October 8, 2014
No additional reporting by missing journalist Ahmed Rilwan
An open forum titled ‘Silencing Dissent: The Abduction of a Young Journalist in the Maldives’ is due to take place in Melbourne, Australia tomorrow (October 9) to raise awareness about the disappearance of Minivan News journalist Ahmed Rilwan.
The event was organised by a group of concerned Maldivians residing in Australia and will be held Thursday 7:00pm Australian time at the Victoria College of the Arts, according to a press release from the #FindMoyameeha campaign.
“One reason why we are holding this forum is to keep Rilwan’s story alive,” explained Khadeeja Naseem, a member of the organising team.
“From what little we’ve heard so far it is highly likely that Rilwan’s disappearance is a forced one. By telling it far and wide – even in distant places like Australia – we hope to ensure that more hear about Rilwan’s story and that such sad events are never repeated.”
The forum will feature a series of talks and presentations from Rilwan’s family and friends about the journalist’s suspected abduction as well as challenges to freedom of expression in the Maldives.
Rilwan has been missing for 61 days and is believed to have been abducted at knife point outside his apartment building in Hulhumalé around 2:00am on August 8.
The organisers of the forum noted that Australia was “a close development partner of the Maldives” and has provided scholarships to dozens of Maldivian students and assisted with capacity-building of the Maldives Police Service through training and support.
“As an important bilateral partner, we feel that Australians can bear on the Maldives government to do more in the efforts to find Rilwan,” the press release stated.
“Although independent sources have pointed at evidence indicating Rilwan was forcibly abducted, the authorities, especially the Maldives Police Service has been reluctant to offer any substantial information on Rilwan’s whereabouts or how the investigation has been proceeding,” reads the Facebook page for the event.
“This is the first time a journalist has been disappeared in the country, and it is a shock for Maldivian society, despite the rise in murder and violent crime during the last decade.
“Rilwan’s disappearance is yet another tragic link in a series of events where journalists, democracy activists and proponents of free speech have been continually threatened and harassed. More significantly, these events are symptomatic of the reversal of the democratic gains Maldives has made in the past decade.”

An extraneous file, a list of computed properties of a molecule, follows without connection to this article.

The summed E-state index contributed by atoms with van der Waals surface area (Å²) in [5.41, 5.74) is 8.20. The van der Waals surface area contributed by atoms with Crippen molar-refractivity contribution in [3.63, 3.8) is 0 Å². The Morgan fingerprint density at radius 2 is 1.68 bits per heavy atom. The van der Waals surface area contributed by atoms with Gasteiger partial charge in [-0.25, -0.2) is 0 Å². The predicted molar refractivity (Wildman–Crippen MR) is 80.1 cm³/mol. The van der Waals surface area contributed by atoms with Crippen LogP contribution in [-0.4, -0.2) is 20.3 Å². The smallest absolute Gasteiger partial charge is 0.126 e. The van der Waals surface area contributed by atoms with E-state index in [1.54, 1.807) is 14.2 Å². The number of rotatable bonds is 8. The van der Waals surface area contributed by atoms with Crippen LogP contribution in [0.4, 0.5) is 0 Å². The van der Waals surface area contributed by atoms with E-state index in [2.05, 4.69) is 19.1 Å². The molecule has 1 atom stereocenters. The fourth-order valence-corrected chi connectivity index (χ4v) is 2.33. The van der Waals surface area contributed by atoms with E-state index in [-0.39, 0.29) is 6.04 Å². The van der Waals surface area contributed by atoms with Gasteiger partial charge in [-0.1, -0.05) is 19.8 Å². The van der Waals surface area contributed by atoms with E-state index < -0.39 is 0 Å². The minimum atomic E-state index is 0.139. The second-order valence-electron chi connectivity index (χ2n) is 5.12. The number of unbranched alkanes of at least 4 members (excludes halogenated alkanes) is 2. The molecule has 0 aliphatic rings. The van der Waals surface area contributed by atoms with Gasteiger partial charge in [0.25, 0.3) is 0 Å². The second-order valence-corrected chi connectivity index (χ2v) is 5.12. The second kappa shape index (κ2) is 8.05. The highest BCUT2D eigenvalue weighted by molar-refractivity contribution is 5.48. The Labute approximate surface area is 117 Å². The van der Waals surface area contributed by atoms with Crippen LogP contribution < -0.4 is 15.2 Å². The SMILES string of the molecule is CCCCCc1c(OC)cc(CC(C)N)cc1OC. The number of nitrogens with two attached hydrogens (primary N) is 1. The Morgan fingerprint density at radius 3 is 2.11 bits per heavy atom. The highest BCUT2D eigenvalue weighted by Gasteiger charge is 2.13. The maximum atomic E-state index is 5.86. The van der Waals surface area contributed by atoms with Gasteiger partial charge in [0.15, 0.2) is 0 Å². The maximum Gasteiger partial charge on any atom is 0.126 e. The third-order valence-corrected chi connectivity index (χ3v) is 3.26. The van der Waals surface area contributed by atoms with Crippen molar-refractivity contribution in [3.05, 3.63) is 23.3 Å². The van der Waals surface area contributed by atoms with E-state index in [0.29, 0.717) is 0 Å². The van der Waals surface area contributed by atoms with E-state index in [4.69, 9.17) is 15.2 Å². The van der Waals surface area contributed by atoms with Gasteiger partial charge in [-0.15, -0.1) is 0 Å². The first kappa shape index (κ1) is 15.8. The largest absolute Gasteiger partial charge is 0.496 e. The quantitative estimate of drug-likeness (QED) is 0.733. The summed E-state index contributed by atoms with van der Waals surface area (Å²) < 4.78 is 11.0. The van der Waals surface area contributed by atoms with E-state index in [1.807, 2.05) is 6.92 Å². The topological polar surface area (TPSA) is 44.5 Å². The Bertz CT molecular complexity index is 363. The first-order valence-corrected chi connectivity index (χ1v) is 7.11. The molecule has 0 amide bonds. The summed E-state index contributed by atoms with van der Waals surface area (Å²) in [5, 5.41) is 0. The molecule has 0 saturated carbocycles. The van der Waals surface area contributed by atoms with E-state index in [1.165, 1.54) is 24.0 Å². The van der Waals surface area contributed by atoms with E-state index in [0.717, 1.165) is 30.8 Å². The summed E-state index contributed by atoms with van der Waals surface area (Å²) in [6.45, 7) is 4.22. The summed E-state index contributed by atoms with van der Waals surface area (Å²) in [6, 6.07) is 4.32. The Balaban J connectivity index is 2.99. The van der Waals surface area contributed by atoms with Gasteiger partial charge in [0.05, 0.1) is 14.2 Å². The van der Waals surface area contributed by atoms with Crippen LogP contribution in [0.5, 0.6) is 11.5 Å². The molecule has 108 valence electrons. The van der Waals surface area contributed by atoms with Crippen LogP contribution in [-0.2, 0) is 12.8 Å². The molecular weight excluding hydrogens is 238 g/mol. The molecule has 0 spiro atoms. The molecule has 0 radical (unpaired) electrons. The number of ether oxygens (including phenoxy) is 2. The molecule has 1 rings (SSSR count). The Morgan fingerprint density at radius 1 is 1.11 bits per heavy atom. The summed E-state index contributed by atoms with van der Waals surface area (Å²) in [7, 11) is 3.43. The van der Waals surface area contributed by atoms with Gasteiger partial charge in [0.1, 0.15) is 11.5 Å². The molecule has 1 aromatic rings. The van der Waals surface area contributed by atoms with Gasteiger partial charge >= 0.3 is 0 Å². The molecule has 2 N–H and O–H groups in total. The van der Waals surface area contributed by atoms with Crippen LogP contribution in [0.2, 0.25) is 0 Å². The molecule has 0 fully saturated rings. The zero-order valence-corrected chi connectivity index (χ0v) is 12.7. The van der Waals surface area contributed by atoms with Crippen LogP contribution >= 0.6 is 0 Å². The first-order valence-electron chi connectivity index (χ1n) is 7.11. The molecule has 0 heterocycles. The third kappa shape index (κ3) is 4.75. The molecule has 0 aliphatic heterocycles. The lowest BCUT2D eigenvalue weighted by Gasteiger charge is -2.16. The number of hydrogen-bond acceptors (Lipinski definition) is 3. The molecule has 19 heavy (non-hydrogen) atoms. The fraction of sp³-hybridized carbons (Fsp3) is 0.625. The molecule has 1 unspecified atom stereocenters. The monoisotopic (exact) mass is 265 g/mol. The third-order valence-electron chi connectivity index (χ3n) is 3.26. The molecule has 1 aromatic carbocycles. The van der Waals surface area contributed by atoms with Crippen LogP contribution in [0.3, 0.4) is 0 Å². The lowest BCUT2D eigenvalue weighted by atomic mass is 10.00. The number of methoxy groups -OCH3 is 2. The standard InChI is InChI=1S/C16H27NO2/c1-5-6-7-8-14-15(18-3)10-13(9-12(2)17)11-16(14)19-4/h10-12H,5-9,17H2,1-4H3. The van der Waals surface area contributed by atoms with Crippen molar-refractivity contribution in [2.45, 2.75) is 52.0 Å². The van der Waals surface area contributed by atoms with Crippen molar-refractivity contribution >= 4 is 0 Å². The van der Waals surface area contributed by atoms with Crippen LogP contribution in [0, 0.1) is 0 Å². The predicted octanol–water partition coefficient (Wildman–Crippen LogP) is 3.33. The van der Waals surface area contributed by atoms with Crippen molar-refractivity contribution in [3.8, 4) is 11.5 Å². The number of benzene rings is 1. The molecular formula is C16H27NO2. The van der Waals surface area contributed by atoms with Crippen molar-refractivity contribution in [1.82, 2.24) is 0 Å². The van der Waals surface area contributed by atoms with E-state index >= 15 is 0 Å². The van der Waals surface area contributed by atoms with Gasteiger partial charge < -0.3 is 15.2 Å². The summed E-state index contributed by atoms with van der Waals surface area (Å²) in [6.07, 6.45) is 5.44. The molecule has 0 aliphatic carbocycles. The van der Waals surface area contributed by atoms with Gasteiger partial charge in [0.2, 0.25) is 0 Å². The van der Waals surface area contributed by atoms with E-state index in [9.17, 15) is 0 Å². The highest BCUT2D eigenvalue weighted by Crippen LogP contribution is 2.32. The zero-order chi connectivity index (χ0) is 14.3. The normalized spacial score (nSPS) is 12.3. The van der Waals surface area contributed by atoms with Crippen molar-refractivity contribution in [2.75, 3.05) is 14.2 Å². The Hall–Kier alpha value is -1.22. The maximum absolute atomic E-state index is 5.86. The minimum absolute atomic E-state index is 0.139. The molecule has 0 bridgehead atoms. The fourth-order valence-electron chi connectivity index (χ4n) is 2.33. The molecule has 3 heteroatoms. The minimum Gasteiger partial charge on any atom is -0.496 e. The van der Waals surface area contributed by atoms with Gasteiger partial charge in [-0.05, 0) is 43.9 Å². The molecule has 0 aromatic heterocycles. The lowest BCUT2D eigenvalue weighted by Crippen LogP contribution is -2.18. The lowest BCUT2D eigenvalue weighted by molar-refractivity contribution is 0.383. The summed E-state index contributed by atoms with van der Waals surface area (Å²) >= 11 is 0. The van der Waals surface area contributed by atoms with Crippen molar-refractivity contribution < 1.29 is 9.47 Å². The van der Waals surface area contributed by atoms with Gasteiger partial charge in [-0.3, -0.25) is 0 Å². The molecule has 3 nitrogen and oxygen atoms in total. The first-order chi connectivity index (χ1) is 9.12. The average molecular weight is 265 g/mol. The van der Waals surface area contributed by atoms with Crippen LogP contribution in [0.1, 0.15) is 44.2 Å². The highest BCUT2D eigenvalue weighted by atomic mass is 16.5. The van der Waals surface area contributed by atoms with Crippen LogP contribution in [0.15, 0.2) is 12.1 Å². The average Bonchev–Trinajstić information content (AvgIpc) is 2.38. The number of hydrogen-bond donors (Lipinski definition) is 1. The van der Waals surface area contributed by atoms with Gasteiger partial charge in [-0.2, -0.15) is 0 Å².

Suspects in custody
In late September, police arrested four suspects in connection with Rilwan’s disappearance. While the Criminal Court has since released one of the suspects from remand detention and transferred a second to house arrest, two suspects still remain in police custody.
In a press statement on October 2, Rilwan’s family called on the police “respectfully” to share findings of the investigation and update the family, friends and wider public on progress made so far.
“Every day and night that passes without the truth of the case being revealed is filled with questions, anxiety, and deep sadness for the family,” the statement read.
Following the arrests last week, both Rilwan’s family and human rights NGO Maldivian Democracy Network (MDN) welcomed the “progress in the police investigation”.
“The Criminal Court’s extension of their detention signifies progress in the investigation,” said MDN.
MDN released an investigation report last month implicating radicalised gangs in Rilwan’s suspected abduction.
The investigation report by Glasgow-based Athena Security confirmed evidence of possible “hostile surveillance” of Rilwan at the Hulhumalé ferry terminal in Malé conducted by two known affiliates of Malé-based Kuda Henveiru gang. One of the suspects was identified as Ahmed Shiran Saeed.
Minivan News understands Shiran is currently in police custody for unrelated charges.
Citing the abduction of several young men in June by a vigilante group in a push to identify online activists advocating secularism or professing atheism, the report said gang activity in Rilwan’s abduction was a “strong possibility”.
The report noted increased radical activity among members of three main gangs in Malé – Bosnia, Kuda Henveiru, and Buru – and claimed members had participated in attacks against individuals they deem “un-Islamic”.
Rilwan had “regularly received clear threats to his life” for his outspoken criticism of religious extremists, the report said.
One man named in the report vandalised Minivan News office’s security camera on September 25 shortly before two others buried a machete in the building’s door.
A Minivan News journalist received death threats after the incident, which read, “You will be killed or disappeared next. Watch out.”
While police arrested a 32-year-old suspect on charges of stealing the security camera – who was clearly identifiable on the CCTV footage – the Criminal Court released the suspect with conditions the following day.